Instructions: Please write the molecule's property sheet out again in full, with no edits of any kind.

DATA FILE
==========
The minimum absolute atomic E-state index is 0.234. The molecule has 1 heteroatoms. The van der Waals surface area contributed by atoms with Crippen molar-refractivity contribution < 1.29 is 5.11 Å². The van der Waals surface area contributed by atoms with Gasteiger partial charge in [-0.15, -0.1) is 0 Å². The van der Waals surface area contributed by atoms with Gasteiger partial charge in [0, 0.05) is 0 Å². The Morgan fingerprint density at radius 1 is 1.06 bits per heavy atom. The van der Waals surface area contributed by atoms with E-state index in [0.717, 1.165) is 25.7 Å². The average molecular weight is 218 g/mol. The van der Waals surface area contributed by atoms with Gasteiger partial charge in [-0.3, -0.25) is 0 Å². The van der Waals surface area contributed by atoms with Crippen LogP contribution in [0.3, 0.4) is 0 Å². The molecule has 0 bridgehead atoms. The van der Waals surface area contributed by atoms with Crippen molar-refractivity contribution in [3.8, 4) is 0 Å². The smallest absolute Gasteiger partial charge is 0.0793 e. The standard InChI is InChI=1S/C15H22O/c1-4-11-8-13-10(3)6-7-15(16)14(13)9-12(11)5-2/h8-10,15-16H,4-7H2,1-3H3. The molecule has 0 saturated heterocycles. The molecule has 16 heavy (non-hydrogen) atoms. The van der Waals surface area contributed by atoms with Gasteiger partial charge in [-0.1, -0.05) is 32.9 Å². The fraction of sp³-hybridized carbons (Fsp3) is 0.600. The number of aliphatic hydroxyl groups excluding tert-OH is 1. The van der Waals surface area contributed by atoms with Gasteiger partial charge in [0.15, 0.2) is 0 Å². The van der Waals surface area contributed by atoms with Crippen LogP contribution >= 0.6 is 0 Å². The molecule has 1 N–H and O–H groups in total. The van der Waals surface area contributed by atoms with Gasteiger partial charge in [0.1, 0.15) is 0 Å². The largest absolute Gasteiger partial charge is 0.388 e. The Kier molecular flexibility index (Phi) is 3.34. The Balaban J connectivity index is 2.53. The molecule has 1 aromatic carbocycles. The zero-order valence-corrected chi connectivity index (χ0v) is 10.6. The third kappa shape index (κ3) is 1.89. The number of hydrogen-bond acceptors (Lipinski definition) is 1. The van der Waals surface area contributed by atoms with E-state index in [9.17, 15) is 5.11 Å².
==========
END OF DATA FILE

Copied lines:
The minimum absolute atomic E-state index is 0.234. The molecule has 1 heteroatoms. The van der Waals surface area contributed by atoms with Crippen molar-refractivity contribution < 1.29 is 5.11 Å². The van der Waals surface area contributed by atoms with Gasteiger partial charge in [-0.15, -0.1) is 0 Å². The van der Waals surface area contributed by atoms with Gasteiger partial charge in [0, 0.05) is 0 Å². The Morgan fingerprint density at radius 1 is 1.06 bits per heavy atom. The van der Waals surface area contributed by atoms with E-state index in [0.717, 1.165) is 25.7 Å². The average molecular weight is 218 g/mol. The van der Waals surface area contributed by atoms with Gasteiger partial charge in [-0.3, -0.25) is 0 Å². The van der Waals surface area contributed by atoms with Crippen LogP contribution in [0.3, 0.4) is 0 Å². The molecule has 0 bridgehead atoms. The van der Waals surface area contributed by atoms with Crippen molar-refractivity contribution in [3.8, 4) is 0 Å². The smallest absolute Gasteiger partial charge is 0.0793 e. The standard InChI is InChI=1S/C15H22O/c1-4-11-8-13-10(3)6-7-15(16)14(13)9-12(11)5-2/h8-10,15-16H,4-7H2,1-3H3. The molecule has 0 saturated heterocycles. The molecule has 16 heavy (non-hydrogen) atoms. The van der Waals surface area contributed by atoms with Gasteiger partial charge in [-0.1, -0.05) is 32.9 Å². The fraction of sp³-hybridized carbons (Fsp3) is 0.600. The number of aliphatic hydroxyl groups excluding tert-OH is 1. The van der Waals surface area contributed by atoms with Gasteiger partial charge in [0.15, 0.2) is 0 Å². The van der Waals surface area contributed by atoms with Crippen LogP contribution >= 0.6 is 0 Å². The molecule has 1 N–H and O–H groups in total. The van der Waals surface area contributed by atoms with Gasteiger partial charge in [0.1, 0.15) is 0 Å². The largest absolute Gasteiger partial charge is 0.388 e. The Kier molecular flexibility index (Phi) is 3.34. The Balaban J connectivity index is 2.53. The molecule has 1 aromatic carbocycles. The zero-order valence-corrected chi connectivity index (χ0v) is 10.6. The third kappa shape index (κ3) is 1.89. The number of hydrogen-bond acceptors (Lipinski definition) is 1. The van der Waals surface area contributed by atoms with E-state index in [9.17, 15) is 5.11 Å².